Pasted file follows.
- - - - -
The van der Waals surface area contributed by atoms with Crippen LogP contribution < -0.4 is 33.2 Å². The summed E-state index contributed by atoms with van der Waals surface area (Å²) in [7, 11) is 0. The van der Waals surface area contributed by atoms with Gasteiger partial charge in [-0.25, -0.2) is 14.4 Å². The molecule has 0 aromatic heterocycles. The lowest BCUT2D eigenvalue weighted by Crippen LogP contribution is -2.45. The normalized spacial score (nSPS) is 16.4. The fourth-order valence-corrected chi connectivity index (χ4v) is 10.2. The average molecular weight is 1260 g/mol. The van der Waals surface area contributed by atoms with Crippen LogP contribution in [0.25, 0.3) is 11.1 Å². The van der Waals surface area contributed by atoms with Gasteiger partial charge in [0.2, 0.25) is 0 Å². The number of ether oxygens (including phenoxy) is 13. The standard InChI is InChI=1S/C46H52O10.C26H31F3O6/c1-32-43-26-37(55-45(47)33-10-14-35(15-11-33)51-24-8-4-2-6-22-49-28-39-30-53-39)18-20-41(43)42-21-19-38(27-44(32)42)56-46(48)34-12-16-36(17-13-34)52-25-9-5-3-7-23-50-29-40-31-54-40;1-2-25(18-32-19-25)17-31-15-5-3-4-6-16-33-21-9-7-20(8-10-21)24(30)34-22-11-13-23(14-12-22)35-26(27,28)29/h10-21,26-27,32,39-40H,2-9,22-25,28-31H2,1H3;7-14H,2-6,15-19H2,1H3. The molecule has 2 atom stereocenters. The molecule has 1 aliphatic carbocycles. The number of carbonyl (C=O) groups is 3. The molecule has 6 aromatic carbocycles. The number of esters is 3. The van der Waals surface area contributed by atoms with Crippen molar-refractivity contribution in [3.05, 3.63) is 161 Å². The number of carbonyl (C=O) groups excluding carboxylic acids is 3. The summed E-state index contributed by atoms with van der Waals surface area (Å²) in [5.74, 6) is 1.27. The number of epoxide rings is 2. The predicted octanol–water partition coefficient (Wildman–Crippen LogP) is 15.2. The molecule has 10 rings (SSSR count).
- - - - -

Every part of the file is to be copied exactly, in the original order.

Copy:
The van der Waals surface area contributed by atoms with Crippen LogP contribution < -0.4 is 33.2 Å². The summed E-state index contributed by atoms with van der Waals surface area (Å²) in [7, 11) is 0. The van der Waals surface area contributed by atoms with Gasteiger partial charge in [-0.25, -0.2) is 14.4 Å². The molecule has 0 aromatic heterocycles. The lowest BCUT2D eigenvalue weighted by Crippen LogP contribution is -2.45. The normalized spacial score (nSPS) is 16.4. The fourth-order valence-corrected chi connectivity index (χ4v) is 10.2. The average molecular weight is 1260 g/mol. The van der Waals surface area contributed by atoms with Crippen LogP contribution in [0.25, 0.3) is 11.1 Å². The van der Waals surface area contributed by atoms with Gasteiger partial charge in [0.2, 0.25) is 0 Å². The number of ether oxygens (including phenoxy) is 13. The standard InChI is InChI=1S/C46H52O10.C26H31F3O6/c1-32-43-26-37(55-45(47)33-10-14-35(15-11-33)51-24-8-4-2-6-22-49-28-39-30-53-39)18-20-41(43)42-21-19-38(27-44(32)42)56-46(48)34-12-16-36(17-13-34)52-25-9-5-3-7-23-50-29-40-31-54-40;1-2-25(18-32-19-25)17-31-15-5-3-4-6-16-33-21-9-7-20(8-10-21)24(30)34-22-11-13-23(14-12-22)35-26(27,28)29/h10-21,26-27,32,39-40H,2-9,22-25,28-31H2,1H3;7-14H,2-6,15-19H2,1H3. The molecule has 2 atom stereocenters. The molecule has 1 aliphatic carbocycles. The number of carbonyl (C=O) groups is 3. The molecule has 6 aromatic carbocycles. The number of esters is 3. The van der Waals surface area contributed by atoms with Crippen molar-refractivity contribution in [3.05, 3.63) is 161 Å². The number of carbonyl (C=O) groups excluding carboxylic acids is 3. The summed E-state index contributed by atoms with van der Waals surface area (Å²) in [5.74, 6) is 1.27. The number of epoxide rings is 2. The predicted octanol–water partition coefficient (Wildman–Crippen LogP) is 15.2. The molecule has 10 rings (SSSR count).